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Henry's concept of courage changes as the novel progresses. His initial concept of courage is derived from classical literature. He dreams of epic battles, damsels in distress, and gallantry. He relishes the fanfare that accompanies him on his trip to Washington and devours the praise of others.
He laments after joining the army that war heroism no longer exists, believing that religion and civilization has stamped out the war spirit. As Henry goes through the trials of battle, he realizes that heroism is not defined by what others think; it exists inside the individual.
Although he enjoys the praise heaped on him by his colonel, he understands his true value as a soldier without needing the praise of others.
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An internal struggle between self-preservation and courage occupies Henry throughout much of the novel. He rationalizes his cowardly behavior on the premise that he must save himself now so he can be of use to the army later.
Despite his fellow soldiers winning the battle, Henry derides them as fools. He throws a pine cone at a squirrel, watches it run, and philosophizes that the natural state of living things is to preserve itself. Henry concludes eventually that in order to save himself he must become become part of the "blue demonstration."
As part of the regiment, Henry ironically realizes his true potential as an individual soldier, preserving his dignity and honor at great risk to his physical well-being.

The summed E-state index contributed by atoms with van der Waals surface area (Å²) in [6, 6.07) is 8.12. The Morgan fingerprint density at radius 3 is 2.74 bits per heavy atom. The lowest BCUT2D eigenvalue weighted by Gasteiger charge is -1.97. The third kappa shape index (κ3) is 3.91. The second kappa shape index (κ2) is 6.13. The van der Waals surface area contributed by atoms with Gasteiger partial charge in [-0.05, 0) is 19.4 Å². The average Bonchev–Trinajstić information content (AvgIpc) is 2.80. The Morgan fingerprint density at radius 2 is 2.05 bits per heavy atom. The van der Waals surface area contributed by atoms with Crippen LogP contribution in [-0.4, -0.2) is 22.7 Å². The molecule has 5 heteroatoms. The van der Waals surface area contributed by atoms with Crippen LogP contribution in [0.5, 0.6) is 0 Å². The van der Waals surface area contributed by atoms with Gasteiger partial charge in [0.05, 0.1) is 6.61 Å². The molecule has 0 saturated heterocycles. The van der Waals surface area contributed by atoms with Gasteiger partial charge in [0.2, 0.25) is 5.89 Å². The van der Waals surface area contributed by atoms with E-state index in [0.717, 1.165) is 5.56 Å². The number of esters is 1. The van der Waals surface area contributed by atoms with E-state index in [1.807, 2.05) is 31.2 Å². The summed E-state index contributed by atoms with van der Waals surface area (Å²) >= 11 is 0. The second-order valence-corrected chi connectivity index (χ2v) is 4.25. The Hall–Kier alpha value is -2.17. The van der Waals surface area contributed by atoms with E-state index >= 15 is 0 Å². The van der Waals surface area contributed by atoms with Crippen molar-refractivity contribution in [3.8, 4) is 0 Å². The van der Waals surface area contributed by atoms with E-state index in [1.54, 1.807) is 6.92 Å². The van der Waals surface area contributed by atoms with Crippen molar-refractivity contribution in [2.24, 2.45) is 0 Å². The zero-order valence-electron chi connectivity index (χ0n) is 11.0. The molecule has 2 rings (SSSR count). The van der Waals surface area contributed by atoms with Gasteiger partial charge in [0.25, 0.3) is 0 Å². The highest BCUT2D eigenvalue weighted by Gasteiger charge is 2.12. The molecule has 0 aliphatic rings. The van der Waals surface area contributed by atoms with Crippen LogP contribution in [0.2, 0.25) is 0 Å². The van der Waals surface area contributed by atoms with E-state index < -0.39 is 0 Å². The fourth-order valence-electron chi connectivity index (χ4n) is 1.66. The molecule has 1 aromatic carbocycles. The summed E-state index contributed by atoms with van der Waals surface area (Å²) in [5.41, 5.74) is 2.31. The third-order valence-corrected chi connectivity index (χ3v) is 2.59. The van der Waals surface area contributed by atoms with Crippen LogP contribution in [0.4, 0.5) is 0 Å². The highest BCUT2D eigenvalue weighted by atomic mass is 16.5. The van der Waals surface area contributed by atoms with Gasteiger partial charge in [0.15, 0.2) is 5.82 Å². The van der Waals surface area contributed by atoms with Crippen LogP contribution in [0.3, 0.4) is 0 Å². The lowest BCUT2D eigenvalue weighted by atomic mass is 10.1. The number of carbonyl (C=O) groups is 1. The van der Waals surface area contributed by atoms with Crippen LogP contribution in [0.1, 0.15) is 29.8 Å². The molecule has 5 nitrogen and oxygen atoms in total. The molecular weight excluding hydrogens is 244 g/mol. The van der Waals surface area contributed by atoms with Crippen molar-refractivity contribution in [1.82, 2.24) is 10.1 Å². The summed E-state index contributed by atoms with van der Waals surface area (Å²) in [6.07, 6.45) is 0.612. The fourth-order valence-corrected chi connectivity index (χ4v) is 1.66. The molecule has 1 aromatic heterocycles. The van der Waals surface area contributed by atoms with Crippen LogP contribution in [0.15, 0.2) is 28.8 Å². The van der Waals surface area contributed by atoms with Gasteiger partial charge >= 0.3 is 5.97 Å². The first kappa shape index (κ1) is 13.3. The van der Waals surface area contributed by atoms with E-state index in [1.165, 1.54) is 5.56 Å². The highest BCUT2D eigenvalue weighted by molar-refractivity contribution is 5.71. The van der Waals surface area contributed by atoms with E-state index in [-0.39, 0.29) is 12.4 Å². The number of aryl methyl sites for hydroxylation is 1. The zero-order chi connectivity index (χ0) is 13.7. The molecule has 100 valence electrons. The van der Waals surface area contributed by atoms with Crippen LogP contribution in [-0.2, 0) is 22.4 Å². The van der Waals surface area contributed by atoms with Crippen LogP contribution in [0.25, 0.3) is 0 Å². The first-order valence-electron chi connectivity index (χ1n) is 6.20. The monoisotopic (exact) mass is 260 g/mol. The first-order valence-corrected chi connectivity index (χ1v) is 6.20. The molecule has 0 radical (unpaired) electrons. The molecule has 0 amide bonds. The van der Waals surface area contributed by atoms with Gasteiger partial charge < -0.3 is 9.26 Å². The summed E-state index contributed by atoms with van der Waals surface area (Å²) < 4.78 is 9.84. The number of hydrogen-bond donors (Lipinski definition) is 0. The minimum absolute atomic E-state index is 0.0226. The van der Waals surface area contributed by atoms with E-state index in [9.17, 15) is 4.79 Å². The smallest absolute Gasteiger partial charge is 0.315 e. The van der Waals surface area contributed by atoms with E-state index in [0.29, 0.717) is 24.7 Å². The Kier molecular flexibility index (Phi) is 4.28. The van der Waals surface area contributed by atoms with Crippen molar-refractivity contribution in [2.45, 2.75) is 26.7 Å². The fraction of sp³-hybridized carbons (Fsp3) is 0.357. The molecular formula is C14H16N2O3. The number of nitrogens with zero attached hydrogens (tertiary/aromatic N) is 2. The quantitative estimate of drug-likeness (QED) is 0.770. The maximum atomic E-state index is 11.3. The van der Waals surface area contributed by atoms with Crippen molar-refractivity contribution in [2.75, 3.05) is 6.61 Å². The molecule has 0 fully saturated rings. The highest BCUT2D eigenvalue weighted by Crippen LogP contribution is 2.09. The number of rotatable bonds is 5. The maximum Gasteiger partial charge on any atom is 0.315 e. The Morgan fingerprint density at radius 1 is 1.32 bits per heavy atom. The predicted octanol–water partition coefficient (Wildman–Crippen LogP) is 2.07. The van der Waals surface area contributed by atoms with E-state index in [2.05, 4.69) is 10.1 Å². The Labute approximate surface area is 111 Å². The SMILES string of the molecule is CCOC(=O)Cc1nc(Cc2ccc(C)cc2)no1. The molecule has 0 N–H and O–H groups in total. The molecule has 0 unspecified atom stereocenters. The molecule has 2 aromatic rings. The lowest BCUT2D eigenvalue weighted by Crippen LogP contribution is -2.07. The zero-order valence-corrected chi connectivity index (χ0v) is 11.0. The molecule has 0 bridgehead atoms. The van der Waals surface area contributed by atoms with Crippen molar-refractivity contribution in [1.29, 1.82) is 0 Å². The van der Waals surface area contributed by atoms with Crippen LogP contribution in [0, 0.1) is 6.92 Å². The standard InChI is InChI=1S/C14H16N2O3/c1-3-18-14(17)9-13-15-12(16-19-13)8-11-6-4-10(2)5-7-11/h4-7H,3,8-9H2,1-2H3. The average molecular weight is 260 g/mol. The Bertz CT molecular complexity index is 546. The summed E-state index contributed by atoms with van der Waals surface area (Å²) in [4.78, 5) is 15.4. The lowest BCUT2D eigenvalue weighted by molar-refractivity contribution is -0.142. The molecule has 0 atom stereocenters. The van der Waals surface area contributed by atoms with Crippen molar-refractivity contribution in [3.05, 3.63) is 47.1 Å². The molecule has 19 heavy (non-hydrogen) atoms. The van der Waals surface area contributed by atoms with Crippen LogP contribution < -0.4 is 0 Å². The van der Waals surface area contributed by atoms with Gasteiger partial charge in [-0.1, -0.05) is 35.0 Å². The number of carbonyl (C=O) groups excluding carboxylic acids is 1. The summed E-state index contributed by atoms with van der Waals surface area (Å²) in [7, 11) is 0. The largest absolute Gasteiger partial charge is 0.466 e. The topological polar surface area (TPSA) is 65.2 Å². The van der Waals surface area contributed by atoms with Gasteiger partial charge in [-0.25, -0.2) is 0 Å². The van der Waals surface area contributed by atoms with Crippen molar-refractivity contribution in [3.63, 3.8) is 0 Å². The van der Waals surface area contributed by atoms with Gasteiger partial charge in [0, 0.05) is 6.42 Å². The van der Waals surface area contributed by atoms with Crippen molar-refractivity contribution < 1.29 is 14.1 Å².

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Stephen Crane was a realist and a naturalist, believing that nature was indifferent and that humans were controlled by things of which they had no understanding. Examples of nature's indifference include Henry's surprise that the sun is shining, caring nothing for the gruesome goings-on of war, after his first battle.
Henry discovers a dead soldier, covered in ants, and stripped of his identity. Whatever honors the dead soldier achieved in life had been stripped by his death.
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Crane presents different views of manhood in the novel. Henry's ideas about manhood correlate with his views on courage. He initially feels manhood involves gaining the heroic praise of others. He understands later that manhood means carrying out your duties, something his mom tells him as he departs for the war.
Conklin and Wilson, who matures from the Loud Soldier into Wilson as the novel progresses, portray a more accurate representation of manhood, a quiet self confidence in one's abilities.
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Disagree? Or did you discover another theme I left out? Let me know in the comments.